During our recent short trip to Niagara Falls, my wife and I strolled through a casino, as a warm and sheltered shortcut from our bed and breakfast to the waterfront. I had no interest in trying out the slot machines or any of the table games. I enjoy considering the statistics behind casino games, and I love playing card games and games in general with friends. But I’m not a big fan of casinos themselves – and not just the part about losing my hard-earned money. The people inside them get on my nerves.
Casinos seduce with luxurious surroundings, and lure people with the possibilities of easy money. And to some, winning a fortune in a casino is not just about guessing the right number or pulling the lever at the right time – it’s outsmarting the roulette wheel, imposing one’s will on the dice at the craps table, asserting dominion over the cosmos (or at least, the laws of probability). Players of head-to-head games such as Texas Hold ‘Em poker use their charisma and ability to mislead as a sizeable advantage over meeker players. Those who bet on sporting events will often refer to some system or insider knowledge to make their picks.
But casino games, with the exception of poker, are played one-on-one, player against the house. Most casino games require no skill – as long as you know how to make the bet, the player has no control over the roll of the dice, the ball or the slot wheels. The house plays their part with strict rules that leaves no room for any decisions. Even in blackjack, where the player can choose how to play, there is optimal strategy that players should follow to minimise losses, which ultimately removes all subjectivity. And no amount of charisma or bluffing will transform a bad blackjack hand into a winning hand.
Casino winners and losers are determined by luck. Playing at the casino can be a fun form of entertainment when done responsibly. But the fun evaporates when surrounded by people who expect to bend the laws of probability, and lose their grasp on logic and rationality (along with their money) within the casino walls. This story of my last visit to a blackjack table, several years ago, illustrates beautifully this phenomenon.
First, a quick primer about blackjack – those who know the game can skip the next two paragraphs, or read on and accept that I have left out some details. The objective of blackjack is to get a hand that is closer to 21 than the dealer’s hand, without going over 21 (going bust). The game is typically played with six decks of cards shuffled together, and suits are ignored in the play. Cards from 2 to 10 are worth their face value, face cards are worth 10, and aces are worth 1 or 11, whichever gives the better score to the hand. The most popular casino version of the game is played simultaneously by up to seven players, all seated in a half-circle with the dealer in the middle. Each player’s hand is played strictly against the dealer.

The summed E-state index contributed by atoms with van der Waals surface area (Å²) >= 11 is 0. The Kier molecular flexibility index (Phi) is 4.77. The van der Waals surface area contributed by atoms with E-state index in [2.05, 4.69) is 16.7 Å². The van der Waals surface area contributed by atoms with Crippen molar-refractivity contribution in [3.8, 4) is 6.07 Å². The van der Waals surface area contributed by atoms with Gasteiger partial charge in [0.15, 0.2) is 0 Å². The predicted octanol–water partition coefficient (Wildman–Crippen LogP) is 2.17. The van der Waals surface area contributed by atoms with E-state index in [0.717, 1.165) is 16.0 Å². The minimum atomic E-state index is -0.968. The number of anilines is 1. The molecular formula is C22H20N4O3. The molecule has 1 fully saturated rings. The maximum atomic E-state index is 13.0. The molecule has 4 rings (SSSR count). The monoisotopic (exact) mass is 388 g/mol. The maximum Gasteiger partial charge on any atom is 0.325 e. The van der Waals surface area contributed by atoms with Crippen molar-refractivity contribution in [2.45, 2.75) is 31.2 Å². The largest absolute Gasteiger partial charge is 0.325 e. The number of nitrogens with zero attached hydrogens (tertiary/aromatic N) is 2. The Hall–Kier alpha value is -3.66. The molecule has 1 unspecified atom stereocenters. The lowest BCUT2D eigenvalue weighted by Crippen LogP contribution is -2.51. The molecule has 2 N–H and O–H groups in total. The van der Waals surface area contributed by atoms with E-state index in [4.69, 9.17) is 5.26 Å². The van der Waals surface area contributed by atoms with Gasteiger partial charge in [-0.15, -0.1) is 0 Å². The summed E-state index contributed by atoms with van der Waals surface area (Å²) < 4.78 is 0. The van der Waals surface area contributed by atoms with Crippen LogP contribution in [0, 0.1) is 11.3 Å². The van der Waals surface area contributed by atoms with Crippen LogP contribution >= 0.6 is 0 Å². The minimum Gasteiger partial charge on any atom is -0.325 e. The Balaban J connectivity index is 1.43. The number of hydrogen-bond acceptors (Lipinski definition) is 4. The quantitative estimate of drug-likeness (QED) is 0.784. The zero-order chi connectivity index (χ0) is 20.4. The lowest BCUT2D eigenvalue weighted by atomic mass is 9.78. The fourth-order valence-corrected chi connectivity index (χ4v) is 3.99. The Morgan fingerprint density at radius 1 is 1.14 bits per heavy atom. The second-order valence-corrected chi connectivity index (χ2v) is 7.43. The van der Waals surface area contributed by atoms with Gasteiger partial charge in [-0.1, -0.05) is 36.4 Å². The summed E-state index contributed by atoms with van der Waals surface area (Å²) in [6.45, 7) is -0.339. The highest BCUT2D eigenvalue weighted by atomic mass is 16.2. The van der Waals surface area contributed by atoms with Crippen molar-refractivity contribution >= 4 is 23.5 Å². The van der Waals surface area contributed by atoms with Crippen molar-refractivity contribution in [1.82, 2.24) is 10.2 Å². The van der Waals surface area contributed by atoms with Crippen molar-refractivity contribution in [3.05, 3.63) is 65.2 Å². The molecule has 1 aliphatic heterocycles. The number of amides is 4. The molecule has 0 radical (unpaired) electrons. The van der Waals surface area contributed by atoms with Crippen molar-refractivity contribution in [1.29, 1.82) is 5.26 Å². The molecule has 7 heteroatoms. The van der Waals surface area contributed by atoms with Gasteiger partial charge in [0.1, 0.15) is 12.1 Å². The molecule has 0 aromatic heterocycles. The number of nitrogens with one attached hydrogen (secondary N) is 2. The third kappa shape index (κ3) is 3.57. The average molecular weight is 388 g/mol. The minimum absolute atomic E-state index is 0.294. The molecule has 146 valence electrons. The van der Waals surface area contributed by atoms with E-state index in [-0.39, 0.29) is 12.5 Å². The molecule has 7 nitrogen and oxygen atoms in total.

Each player is dealt two face-up cards, and the dealer takes one face-up and one face-down card. The player to the dealer’s left plays first. A player can choose to hit (take another card) to get closer to 21 or stand (stop taking cards). While the player has only two face-up cards, they can also double down (double their initial bet to receive exactly one additional card – a common play when the player has 11 with their first two cards) or split a pair (add a second bet of equal value and use each card of the pair as the first card of a new hand). Some casinos allow a player to surrender after two cards, losing half of their bet. Once a player stands or goes over 21 on their hands, the next player to the right plays their hand. This continues, clockwise, until all players are finished playing. The dealer then reveals their face-down card. The dealer’s play afterwards is strictly dictated by rules. They must hit when their hand is 16 or less, and they must stand when their hand is 17 or more (except that most casinos require a hit on a “soft 17”, where first two cards are an ace and a 6). Once the dealer stands, their score is compared to each player’s score. If the dealer goes over 21, every player who didn’t bust themselves wins.